MASTER GUIDE: Everything You Need To Know About World Cup Group F

Here it is, soccer fans. The Daily Caller’s Ultimate Master Guide To Everything You Ever Need To Know About The 2014 FIFA World Cup In Brazil.

Brace yourself for over a month’s worth of whining from the MLB/NFL/NBA purist who doesn’t understand the offside rule and insists the game “still sucks.” Prepare for some thoroughly embarrassing “expert” opinions from that guy in the bar who thinks the game was invented in 1992. And yes, there will more than likely be some tedious BuzzFeed listicles about the best player simulations, eccentric jerseys and players that look like cats. 

All that aside, there should be some great entertainment on the field.  

For the entirety of the tournament, Ewan Watt will be providing grizzled, foul-tempered Scottish punditry for The Daily Caller on everything you need to know about the 2014 World Cup in Brazil. This will range from a comprehensive background on each team, short posts on the games, and some history, ranging from failed drug tests to a team’s struggle to understand the rules to why an Arab prince halted the game and got a referee’s decision overturned.

In the build up, we’ll be releasing guides to the different groups, so buckle in, study up and become the master you’ve always said you were anyway.

Click Here For Everything You Need To Know About Group A

Click Here For Everything You Need To Know About Group B

Click Here For Everything You Need To Know About Group C

Click Here For Everything You Need To Know About Group D

Click Here For Everything You Need To Know About Group E

Click Here For Everything You Need To Know About Group G

Click Here For Everything You Need To Know About Group H


Overview: At some point during this World Cup, Argentina will be regarded as favorites. Whether it’s a five-goal demolition during the group stages or one of the greatest goals scored at a World Cup, pundits will start raving about Argentina’s prospects only for La Albiceleste to fall short and disappoint.

Since losing their title in a rather temperamental 1990 World Cup final, the Argentine’s have had no shortage of talent, but have failed to get beyond the quarter-finals. Worse still, since winning the World Cup in 1986, Argentina have won just three World Cup knockout matches in normal time.

As ever, Alejandro Sabella brings a team filled with quality, most notably their captain and the greatest player of his generation, Barcelona’s Lionel Messi. And yet, like Cristiano Ronaldo with Portugal, Messi has often been criticized for struggling to bring his exploits at club level to big games on the international stage. As Argentina qualified comfortably for Brazil, Messi’s recent performances for his country suggest that he could answer some of his critics at the World Cup.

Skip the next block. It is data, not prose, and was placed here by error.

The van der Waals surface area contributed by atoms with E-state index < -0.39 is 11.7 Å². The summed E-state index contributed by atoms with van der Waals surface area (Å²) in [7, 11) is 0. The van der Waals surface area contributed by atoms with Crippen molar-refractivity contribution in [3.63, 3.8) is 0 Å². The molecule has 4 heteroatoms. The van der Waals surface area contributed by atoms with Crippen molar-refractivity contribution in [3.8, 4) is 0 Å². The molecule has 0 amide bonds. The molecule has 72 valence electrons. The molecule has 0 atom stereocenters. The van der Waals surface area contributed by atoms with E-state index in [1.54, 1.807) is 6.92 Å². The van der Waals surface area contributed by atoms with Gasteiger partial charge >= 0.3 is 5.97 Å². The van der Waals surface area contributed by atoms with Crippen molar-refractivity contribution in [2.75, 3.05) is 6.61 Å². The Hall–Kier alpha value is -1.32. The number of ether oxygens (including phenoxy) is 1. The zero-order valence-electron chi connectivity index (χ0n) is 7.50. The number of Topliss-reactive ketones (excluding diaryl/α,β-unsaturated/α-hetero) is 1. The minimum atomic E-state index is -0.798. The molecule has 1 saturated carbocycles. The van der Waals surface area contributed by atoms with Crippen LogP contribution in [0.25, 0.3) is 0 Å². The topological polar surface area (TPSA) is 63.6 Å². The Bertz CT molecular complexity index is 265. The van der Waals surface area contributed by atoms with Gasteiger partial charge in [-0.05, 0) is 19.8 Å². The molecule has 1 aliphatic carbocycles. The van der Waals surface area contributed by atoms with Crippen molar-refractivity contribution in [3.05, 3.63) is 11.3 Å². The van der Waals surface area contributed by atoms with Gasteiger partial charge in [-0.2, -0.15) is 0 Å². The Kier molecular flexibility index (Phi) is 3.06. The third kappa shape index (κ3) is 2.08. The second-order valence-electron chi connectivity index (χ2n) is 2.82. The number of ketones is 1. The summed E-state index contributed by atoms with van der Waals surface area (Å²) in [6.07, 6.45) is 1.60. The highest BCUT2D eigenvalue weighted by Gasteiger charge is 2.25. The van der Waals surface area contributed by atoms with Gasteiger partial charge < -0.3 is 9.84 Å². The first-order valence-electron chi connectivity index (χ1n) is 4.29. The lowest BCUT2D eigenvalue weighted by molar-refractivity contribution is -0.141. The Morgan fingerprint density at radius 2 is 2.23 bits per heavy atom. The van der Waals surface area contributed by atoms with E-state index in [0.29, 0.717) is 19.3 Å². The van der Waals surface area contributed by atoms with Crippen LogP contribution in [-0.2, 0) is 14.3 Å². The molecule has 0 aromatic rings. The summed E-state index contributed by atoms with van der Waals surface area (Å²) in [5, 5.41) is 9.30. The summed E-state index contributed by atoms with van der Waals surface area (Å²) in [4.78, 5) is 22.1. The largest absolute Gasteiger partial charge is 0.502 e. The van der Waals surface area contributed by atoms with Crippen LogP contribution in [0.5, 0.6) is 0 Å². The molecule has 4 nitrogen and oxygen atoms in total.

But others have also come under the microscope, including Sergio Agüero, who has enjoyed yet another fruitful season in England with Manchester City — and will be expected to deliver in Brazil.

After his inspiring performance in the Champions League Final, Real Madrid’s Angel Di Maria will also have captured a bit more attention.

Like qualifying, the Argentine’s should coast through their group, but similar predictions were made when they crashed out, albeit against tougher opposition, in 2002.

Best World Cup Performance: Champions (1978, 1986)

FIFA Ranking: 5th

Best Players: Lionel Messi, Javier Mascherano (both Barcelona), Angel Di Maria (Real Madrid), Sergio Agüero (Manchester City) and Gonzalo Higuaín (Napoli).

Most famous World Cup moment: The best goal ever scored at a World Cup. Or perhaps the best goal ever scored? In the 1986 World Cup quarter-final, Diego Maradona picked the ball up in his own half and went on a little run. Despite England’s tackling being nothing short of pathetic, it was still a stunning goal.

… Most infamous: Some may point to the infamous “Hand of God” moment, when the arm of Maradona denied England the chance of a place in the World Cup semi-finals. Or even the fact that the Argentine’s became the first team to have players sent off in a World Cup final. Far more serious was his failed drug test at the 1994 tournament, which tarnished the legacy of one of the all-time greats. It wasn’t as if there were no obvious signs.

Sound like an expert: “They’ve certainly got the players to do it, and Messi is starting to replicate his club form for his country.”